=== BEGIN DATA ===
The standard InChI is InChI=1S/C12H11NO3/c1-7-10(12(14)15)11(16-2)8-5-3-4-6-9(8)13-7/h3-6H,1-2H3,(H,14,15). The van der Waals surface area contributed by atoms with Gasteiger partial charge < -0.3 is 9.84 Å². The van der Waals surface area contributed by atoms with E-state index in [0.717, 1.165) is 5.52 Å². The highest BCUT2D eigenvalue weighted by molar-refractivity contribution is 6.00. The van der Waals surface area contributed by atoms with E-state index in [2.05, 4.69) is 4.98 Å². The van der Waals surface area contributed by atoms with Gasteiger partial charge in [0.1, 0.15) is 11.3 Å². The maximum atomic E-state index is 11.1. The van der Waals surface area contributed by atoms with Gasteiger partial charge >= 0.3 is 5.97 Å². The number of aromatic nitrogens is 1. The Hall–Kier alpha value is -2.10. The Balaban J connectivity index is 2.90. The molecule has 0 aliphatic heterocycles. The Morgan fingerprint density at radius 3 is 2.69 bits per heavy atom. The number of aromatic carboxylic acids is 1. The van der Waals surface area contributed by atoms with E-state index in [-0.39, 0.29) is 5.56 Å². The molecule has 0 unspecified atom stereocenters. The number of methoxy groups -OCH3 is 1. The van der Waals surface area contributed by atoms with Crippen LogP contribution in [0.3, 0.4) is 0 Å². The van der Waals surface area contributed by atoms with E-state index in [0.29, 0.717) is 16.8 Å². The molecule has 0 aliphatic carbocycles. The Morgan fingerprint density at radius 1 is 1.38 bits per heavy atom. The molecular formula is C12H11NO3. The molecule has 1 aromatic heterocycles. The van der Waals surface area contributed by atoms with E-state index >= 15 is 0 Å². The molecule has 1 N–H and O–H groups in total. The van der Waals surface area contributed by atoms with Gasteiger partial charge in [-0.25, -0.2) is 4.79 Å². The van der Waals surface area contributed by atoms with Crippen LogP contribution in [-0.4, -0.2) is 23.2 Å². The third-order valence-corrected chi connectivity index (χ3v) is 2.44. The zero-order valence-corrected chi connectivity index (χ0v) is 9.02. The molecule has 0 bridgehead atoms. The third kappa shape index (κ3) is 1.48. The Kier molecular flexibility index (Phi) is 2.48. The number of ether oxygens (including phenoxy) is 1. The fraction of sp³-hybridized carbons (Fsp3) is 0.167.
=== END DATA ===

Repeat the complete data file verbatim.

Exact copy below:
The standard InChI is InChI=1S/C12H11NO3/c1-7-10(12(14)15)11(16-2)8-5-3-4-6-9(8)13-7/h3-6H,1-2H3,(H,14,15). The van der Waals surface area contributed by atoms with Gasteiger partial charge < -0.3 is 9.84 Å². The van der Waals surface area contributed by atoms with E-state index in [0.717, 1.165) is 5.52 Å². The highest BCUT2D eigenvalue weighted by molar-refractivity contribution is 6.00. The van der Waals surface area contributed by atoms with E-state index in [2.05, 4.69) is 4.98 Å². The van der Waals surface area contributed by atoms with Gasteiger partial charge in [0.1, 0.15) is 11.3 Å². The maximum atomic E-state index is 11.1. The van der Waals surface area contributed by atoms with Gasteiger partial charge >= 0.3 is 5.97 Å². The number of aromatic nitrogens is 1. The Hall–Kier alpha value is -2.10. The Balaban J connectivity index is 2.90. The molecule has 0 aliphatic heterocycles. The Morgan fingerprint density at radius 3 is 2.69 bits per heavy atom. The number of aromatic carboxylic acids is 1. The van der Waals surface area contributed by atoms with E-state index in [-0.39, 0.29) is 5.56 Å². The molecule has 0 unspecified atom stereocenters. The number of methoxy groups -OCH3 is 1. The van der Waals surface area contributed by atoms with Crippen LogP contribution in [0.3, 0.4) is 0 Å². The van der Waals surface area contributed by atoms with E-state index in [0.29, 0.717) is 16.8 Å². The molecule has 0 aliphatic carbocycles. The Morgan fingerprint density at radius 1 is 1.38 bits per heavy atom. The molecular formula is C12H11NO3. The molecule has 1 aromatic heterocycles. The van der Waals surface area contributed by atoms with E-state index >= 15 is 0 Å². The molecule has 1 N–H and O–H groups in total. The van der Waals surface area contributed by atoms with Gasteiger partial charge in [-0.25, -0.2) is 4.79 Å². The van der Waals surface area contributed by atoms with Crippen LogP contribution in [-0.4, -0.2) is 23.2 Å². The third-order valence-corrected chi connectivity index (χ3v) is 2.44. The zero-order valence-corrected chi connectivity index (χ0v) is 9.02. The molecule has 0 bridgehead atoms. The third kappa shape index (κ3) is 1.48. The Kier molecular flexibility index (Phi) is 2.48. The number of ether oxygens (including phenoxy) is 1. The fraction of sp³-hybridized carbons (Fsp3) is 0.167.